A new campaign to raise awareness for pancreatic cancer is being called “repugnant” and “insensitive” after ads were aired showing patients wishing they had less deadly forms of cancer.
The UK charity Pancreatic Cancer Action defended the campaign, saying it’s important to raise awareness of pancreatic cancer’s extremely low survival rate compared to that of breast and testicular cancers.
Kerry Harvey, a 24-year-old diagnosed with pancreatic cancer appears in one ad, saying, “I wish I had breast cancer.”
Only 3 percent of people diagnosed with pancreatic cancer survive the next five years, compared to 85 percent of breast cancer and 97 percent of testicular cancer patients.
Popular VideoThis young teenage singer was shocked when Keith Urban invited her on stage at his concert. A few moments later, he made her wildest dreams come true.
Critics took to Twitter to denounce the ads.
“Your I Wish I Had Breast Cancer slogan is offensive, repugnant and hurtful towards all cancer victims and their families,” tweeted one woman.
“Horrible insensitive campaign for those with breast cancer and those who have lost loved ones,” wrote another.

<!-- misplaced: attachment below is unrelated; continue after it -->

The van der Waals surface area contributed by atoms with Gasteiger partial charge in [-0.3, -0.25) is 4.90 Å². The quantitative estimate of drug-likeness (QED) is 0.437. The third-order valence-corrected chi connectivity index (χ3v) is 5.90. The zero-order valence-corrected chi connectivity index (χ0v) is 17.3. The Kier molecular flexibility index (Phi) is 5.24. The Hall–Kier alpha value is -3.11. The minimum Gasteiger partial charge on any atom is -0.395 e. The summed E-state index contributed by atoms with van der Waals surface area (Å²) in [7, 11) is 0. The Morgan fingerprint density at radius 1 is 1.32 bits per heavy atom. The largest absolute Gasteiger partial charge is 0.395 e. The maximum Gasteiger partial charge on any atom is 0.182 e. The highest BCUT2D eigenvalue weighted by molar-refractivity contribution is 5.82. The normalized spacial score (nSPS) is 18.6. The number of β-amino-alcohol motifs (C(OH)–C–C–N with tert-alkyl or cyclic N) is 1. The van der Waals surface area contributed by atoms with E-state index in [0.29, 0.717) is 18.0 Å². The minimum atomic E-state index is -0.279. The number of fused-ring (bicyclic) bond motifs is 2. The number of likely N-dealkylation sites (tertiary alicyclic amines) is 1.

Other cancer charities criticized the campaign as well.
Popular VideoThis young teenage singer was shocked when Keith Urban invited her on stage at his concert. A few moments later, he made her wildest dreams come true:
"We can’t support any message that suggests that any form of cancer is preferable to any other. Or any inference that breast cancer has been 'solved’,” said Chris Askew, CEO of Breakthrough Breast Cancer.
“It’s utterly misleading to imply that breast cancer is a more desirable form of the disease,” Askew added.
Pancreatic Care Action thinks many have misinterpreted their message.
“All types of cancer are horrific and no one would wish to be affected in any form,” said the group's founder Ali Stunt.
“It is important to remember that the advert features real pancreatic cancer patients and all they want is a better chance of survival,” she added. “As you know, awareness is key to early diagnosis and this is particularly true for pancreatic cancer. In our case, despite the best efforts of ourselves and other pancreatic cancer organizations, for 40 years, pancreatic cancer patients in the UK have faced the same grim prognosis – only a three percent chance of survival and an average life expectancy of less than six months.”
Prof. Jane Maher, the Joint Chief Medical Officer at Macmillan Cancer Support, backs the campaign.
“Survival rates are particularly poor for pancreatic cancer, in part because its signs and symptoms are very hard to spot,” Maher said. “We must ensure more people are diagnosed at an early stage to give them the best possible chance of recovery.”
She said she hopes the campaign helps people to spot the early warning signs of pancreatic cancer: new onset, persistent upper abdominal or upper back pain; yellowing of skin or eyes; and unexplained weight loss.